According to the Amphion brains-trust, (aka Anssi), the philosophy behind the One and Two series designs is to have every possible physical attribute of the monitor as close to optimal as is possible. These tolerances primarily take into account alignment of upper and lower drivers.
NEED TO KNOW
OFF-AXIS SOUND, RIGHT ON
I quizzed Anssi about the One18’s waveguide design and the reasoning behind it’s size (the waveguide covers a similar area to the bass driver). I’ll let Anssi explain what he describes as ‘controlled dispersion’.
Anssi Hyvönen: “The strange fact surrounding speaker design is the utmost focus on measurements. What happens on-axis at one metre tells you nothing about what happens in your room in a real life situation. Regardless of what the manufacturer tells you about the latest technology, we are inevitably listening to the sum of reflections from the room. We never listen only to the direct sound. What we are trying to do, not only with the waveguide, but also with the passive radiator-equipped closed box, is a speaker which works in a more stable manner and ‘pressurises’ your listening environment more evenly than a traditionally vented speaker — where dispersion characteristics of the tweeter and woofer are very different (and therefore their off-axis/reflected sound’s response is very uneven).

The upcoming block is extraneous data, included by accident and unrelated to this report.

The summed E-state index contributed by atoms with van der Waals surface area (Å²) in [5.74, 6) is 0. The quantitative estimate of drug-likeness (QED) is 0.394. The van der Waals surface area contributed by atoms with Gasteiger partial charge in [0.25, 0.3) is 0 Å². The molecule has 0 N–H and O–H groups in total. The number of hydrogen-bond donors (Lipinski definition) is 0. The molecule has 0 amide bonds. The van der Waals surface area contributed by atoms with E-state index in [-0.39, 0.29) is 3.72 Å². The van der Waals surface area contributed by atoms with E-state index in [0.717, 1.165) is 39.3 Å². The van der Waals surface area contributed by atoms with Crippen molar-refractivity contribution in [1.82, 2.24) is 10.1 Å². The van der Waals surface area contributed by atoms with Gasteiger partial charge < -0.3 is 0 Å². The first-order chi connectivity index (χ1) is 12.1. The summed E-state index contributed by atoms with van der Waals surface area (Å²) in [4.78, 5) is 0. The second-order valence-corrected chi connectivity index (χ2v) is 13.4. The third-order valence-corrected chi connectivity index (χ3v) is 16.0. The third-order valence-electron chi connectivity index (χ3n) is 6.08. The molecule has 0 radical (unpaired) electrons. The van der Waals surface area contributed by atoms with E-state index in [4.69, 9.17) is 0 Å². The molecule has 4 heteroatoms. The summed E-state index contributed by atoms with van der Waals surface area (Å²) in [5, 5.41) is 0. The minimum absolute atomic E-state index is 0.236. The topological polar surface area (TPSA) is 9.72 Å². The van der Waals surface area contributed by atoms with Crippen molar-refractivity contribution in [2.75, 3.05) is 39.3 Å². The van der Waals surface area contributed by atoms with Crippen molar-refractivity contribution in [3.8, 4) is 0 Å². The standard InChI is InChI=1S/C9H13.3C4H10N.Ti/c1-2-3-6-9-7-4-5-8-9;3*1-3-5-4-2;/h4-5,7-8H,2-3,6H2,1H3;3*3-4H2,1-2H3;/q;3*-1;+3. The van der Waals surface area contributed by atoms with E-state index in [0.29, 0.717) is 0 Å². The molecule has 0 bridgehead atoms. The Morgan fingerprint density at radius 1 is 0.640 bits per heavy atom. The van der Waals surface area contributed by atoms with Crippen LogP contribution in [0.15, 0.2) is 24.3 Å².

“At Amphion we’re focused on getting an even response, not only on-axis, but also from the off-axis. This way we can achieve a more correct balance. Our waveguide makes the dispersion more uniform throughout a wider frequency band. It’s important to realise that the only correct way of producing sound is via a point source. Nature never has two or more separate sound sources to produce the one sound. So in order for human hearing to think that we are dealing with music, instead of some technocratic caricature of the sound, we must get a number of things right. One is point source. The other is phasing and timing. The other key factor is the low crossover point of 1600Hz.”
Not that these monitors sound like NS10s, perish that thought entirely, but the midrange accuracy and flat response tends to put these speakers into that same workhorse category